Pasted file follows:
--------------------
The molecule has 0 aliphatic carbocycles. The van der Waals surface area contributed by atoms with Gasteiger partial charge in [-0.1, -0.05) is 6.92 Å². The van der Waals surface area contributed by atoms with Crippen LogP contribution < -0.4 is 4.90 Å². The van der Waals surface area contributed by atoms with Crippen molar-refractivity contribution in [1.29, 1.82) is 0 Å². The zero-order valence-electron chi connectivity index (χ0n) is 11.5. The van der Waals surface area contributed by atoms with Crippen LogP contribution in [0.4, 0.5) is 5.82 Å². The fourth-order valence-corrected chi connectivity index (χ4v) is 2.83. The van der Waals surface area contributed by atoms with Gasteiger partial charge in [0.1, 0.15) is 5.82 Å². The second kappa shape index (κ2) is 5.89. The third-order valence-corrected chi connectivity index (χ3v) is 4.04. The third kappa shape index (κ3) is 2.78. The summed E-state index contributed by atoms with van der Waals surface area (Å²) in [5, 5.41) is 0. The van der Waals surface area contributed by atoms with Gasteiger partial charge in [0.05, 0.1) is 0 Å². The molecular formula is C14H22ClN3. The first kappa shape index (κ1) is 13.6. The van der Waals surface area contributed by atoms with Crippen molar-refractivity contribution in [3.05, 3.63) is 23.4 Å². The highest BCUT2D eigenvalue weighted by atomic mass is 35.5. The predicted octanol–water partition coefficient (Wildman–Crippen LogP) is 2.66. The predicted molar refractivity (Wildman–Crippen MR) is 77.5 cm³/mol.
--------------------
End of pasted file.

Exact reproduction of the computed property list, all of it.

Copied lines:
The molecule has 0 aliphatic carbocycles. The van der Waals surface area contributed by atoms with Gasteiger partial charge in [-0.1, -0.05) is 6.92 Å². The van der Waals surface area contributed by atoms with Crippen LogP contribution < -0.4 is 4.90 Å². The van der Waals surface area contributed by atoms with Crippen molar-refractivity contribution in [1.29, 1.82) is 0 Å². The zero-order valence-electron chi connectivity index (χ0n) is 11.5. The van der Waals surface area contributed by atoms with Crippen LogP contribution in [0.4, 0.5) is 5.82 Å². The fourth-order valence-corrected chi connectivity index (χ4v) is 2.83. The van der Waals surface area contributed by atoms with Gasteiger partial charge in [0.1, 0.15) is 5.82 Å². The second kappa shape index (κ2) is 5.89. The third-order valence-corrected chi connectivity index (χ3v) is 4.04. The third kappa shape index (κ3) is 2.78. The summed E-state index contributed by atoms with van der Waals surface area (Å²) in [5, 5.41) is 0. The van der Waals surface area contributed by atoms with Gasteiger partial charge in [0.05, 0.1) is 0 Å². The molecular formula is C14H22ClN3. The first kappa shape index (κ1) is 13.6. The van der Waals surface area contributed by atoms with Crippen molar-refractivity contribution in [3.05, 3.63) is 23.4 Å². The highest BCUT2D eigenvalue weighted by atomic mass is 35.5. The predicted octanol–water partition coefficient (Wildman–Crippen LogP) is 2.66. The predicted molar refractivity (Wildman–Crippen MR) is 77.5 cm³/mol.